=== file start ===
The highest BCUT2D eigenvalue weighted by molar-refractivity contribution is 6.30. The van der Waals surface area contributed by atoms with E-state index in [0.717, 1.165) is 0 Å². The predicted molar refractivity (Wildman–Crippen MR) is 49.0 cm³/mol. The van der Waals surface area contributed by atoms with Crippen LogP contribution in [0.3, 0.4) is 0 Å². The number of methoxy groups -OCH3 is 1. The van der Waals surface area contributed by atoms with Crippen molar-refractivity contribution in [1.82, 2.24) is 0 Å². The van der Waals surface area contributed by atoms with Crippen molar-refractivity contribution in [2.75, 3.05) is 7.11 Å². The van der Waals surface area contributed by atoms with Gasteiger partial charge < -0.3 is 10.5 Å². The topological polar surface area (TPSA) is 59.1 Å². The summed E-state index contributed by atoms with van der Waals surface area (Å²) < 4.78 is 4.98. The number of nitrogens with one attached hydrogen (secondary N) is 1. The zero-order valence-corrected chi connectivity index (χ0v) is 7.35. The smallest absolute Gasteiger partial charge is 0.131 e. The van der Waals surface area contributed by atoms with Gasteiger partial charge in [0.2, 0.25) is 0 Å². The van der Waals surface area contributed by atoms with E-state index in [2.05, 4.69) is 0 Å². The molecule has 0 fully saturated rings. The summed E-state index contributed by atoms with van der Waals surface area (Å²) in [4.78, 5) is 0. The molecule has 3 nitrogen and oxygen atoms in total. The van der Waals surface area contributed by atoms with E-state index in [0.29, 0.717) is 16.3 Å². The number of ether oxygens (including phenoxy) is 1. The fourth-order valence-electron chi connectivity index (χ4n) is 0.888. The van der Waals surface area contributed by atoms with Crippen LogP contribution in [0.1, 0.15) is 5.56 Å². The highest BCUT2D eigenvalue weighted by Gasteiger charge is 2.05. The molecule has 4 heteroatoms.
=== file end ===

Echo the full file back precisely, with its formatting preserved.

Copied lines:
The highest BCUT2D eigenvalue weighted by molar-refractivity contribution is 6.30. The van der Waals surface area contributed by atoms with E-state index in [0.717, 1.165) is 0 Å². The predicted molar refractivity (Wildman–Crippen MR) is 49.0 cm³/mol. The van der Waals surface area contributed by atoms with Crippen LogP contribution in [0.3, 0.4) is 0 Å². The number of methoxy groups -OCH3 is 1. The van der Waals surface area contributed by atoms with Crippen molar-refractivity contribution in [1.82, 2.24) is 0 Å². The van der Waals surface area contributed by atoms with Crippen molar-refractivity contribution in [2.75, 3.05) is 7.11 Å². The van der Waals surface area contributed by atoms with Gasteiger partial charge < -0.3 is 10.5 Å². The topological polar surface area (TPSA) is 59.1 Å². The summed E-state index contributed by atoms with van der Waals surface area (Å²) < 4.78 is 4.98. The number of nitrogens with one attached hydrogen (secondary N) is 1. The zero-order valence-corrected chi connectivity index (χ0v) is 7.35. The smallest absolute Gasteiger partial charge is 0.131 e. The van der Waals surface area contributed by atoms with Gasteiger partial charge in [0.2, 0.25) is 0 Å². The van der Waals surface area contributed by atoms with E-state index in [2.05, 4.69) is 0 Å². The molecule has 0 fully saturated rings. The summed E-state index contributed by atoms with van der Waals surface area (Å²) in [4.78, 5) is 0. The molecule has 3 nitrogen and oxygen atoms in total. The van der Waals surface area contributed by atoms with E-state index in [0.29, 0.717) is 16.3 Å². The number of ether oxygens (including phenoxy) is 1. The fourth-order valence-electron chi connectivity index (χ4n) is 0.888. The van der Waals surface area contributed by atoms with Crippen LogP contribution in [0.1, 0.15) is 5.56 Å². The highest BCUT2D eigenvalue weighted by Gasteiger charge is 2.05. The molecule has 4 heteroatoms.